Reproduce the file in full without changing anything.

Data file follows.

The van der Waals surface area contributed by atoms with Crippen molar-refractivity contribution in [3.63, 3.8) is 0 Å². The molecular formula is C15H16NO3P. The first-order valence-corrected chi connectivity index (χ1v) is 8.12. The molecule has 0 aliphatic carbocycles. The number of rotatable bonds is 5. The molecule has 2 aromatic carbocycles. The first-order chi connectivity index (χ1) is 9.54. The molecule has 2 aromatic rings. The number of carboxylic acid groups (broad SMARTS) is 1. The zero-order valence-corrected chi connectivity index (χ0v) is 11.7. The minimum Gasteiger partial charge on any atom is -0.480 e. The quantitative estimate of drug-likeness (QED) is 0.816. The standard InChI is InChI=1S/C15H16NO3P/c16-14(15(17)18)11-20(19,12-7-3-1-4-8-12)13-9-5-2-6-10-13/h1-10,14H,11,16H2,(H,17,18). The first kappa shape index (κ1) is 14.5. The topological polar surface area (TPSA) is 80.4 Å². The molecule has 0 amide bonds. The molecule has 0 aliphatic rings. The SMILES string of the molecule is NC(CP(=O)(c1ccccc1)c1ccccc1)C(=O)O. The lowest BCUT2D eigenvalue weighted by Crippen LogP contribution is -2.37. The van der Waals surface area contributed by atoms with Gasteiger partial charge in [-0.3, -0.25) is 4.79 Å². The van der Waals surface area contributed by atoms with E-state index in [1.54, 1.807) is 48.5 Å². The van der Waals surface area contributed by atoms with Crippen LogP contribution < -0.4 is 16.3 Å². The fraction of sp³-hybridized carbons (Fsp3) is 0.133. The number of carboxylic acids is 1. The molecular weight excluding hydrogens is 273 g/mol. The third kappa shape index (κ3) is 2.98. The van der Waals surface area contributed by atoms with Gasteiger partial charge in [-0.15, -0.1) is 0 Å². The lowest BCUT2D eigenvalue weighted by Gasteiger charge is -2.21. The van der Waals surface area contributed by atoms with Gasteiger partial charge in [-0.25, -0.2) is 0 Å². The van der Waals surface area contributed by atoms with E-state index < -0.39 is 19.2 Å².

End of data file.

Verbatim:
The van der Waals surface area contributed by atoms with Crippen molar-refractivity contribution in [3.63, 3.8) is 0 Å². The molecular formula is C15H16NO3P. The first-order valence-corrected chi connectivity index (χ1v) is 8.12. The molecule has 0 aliphatic carbocycles. The number of rotatable bonds is 5. The molecule has 2 aromatic carbocycles. The first-order chi connectivity index (χ1) is 9.54. The molecule has 2 aromatic rings. The number of carboxylic acid groups (broad SMARTS) is 1. The zero-order valence-corrected chi connectivity index (χ0v) is 11.7. The minimum Gasteiger partial charge on any atom is -0.480 e. The quantitative estimate of drug-likeness (QED) is 0.816. The standard InChI is InChI=1S/C15H16NO3P/c16-14(15(17)18)11-20(19,12-7-3-1-4-8-12)13-9-5-2-6-10-13/h1-10,14H,11,16H2,(H,17,18). The first kappa shape index (κ1) is 14.5. The topological polar surface area (TPSA) is 80.4 Å². The molecule has 0 amide bonds. The molecule has 0 aliphatic rings. The SMILES string of the molecule is NC(CP(=O)(c1ccccc1)c1ccccc1)C(=O)O. The lowest BCUT2D eigenvalue weighted by Crippen LogP contribution is -2.37. The van der Waals surface area contributed by atoms with Gasteiger partial charge in [-0.3, -0.25) is 4.79 Å². The van der Waals surface area contributed by atoms with E-state index in [1.54, 1.807) is 48.5 Å². The van der Waals surface area contributed by atoms with Crippen LogP contribution < -0.4 is 16.3 Å². The fraction of sp³-hybridized carbons (Fsp3) is 0.133. The number of carboxylic acids is 1. The molecular weight excluding hydrogens is 273 g/mol. The third kappa shape index (κ3) is 2.98. The van der Waals surface area contributed by atoms with Gasteiger partial charge in [-0.15, -0.1) is 0 Å². The lowest BCUT2D eigenvalue weighted by Gasteiger charge is -2.21. The van der Waals surface area contributed by atoms with Gasteiger partial charge in [-0.25, -0.2) is 0 Å². The van der Waals surface area contributed by atoms with E-state index < -0.39 is 19.2 Å².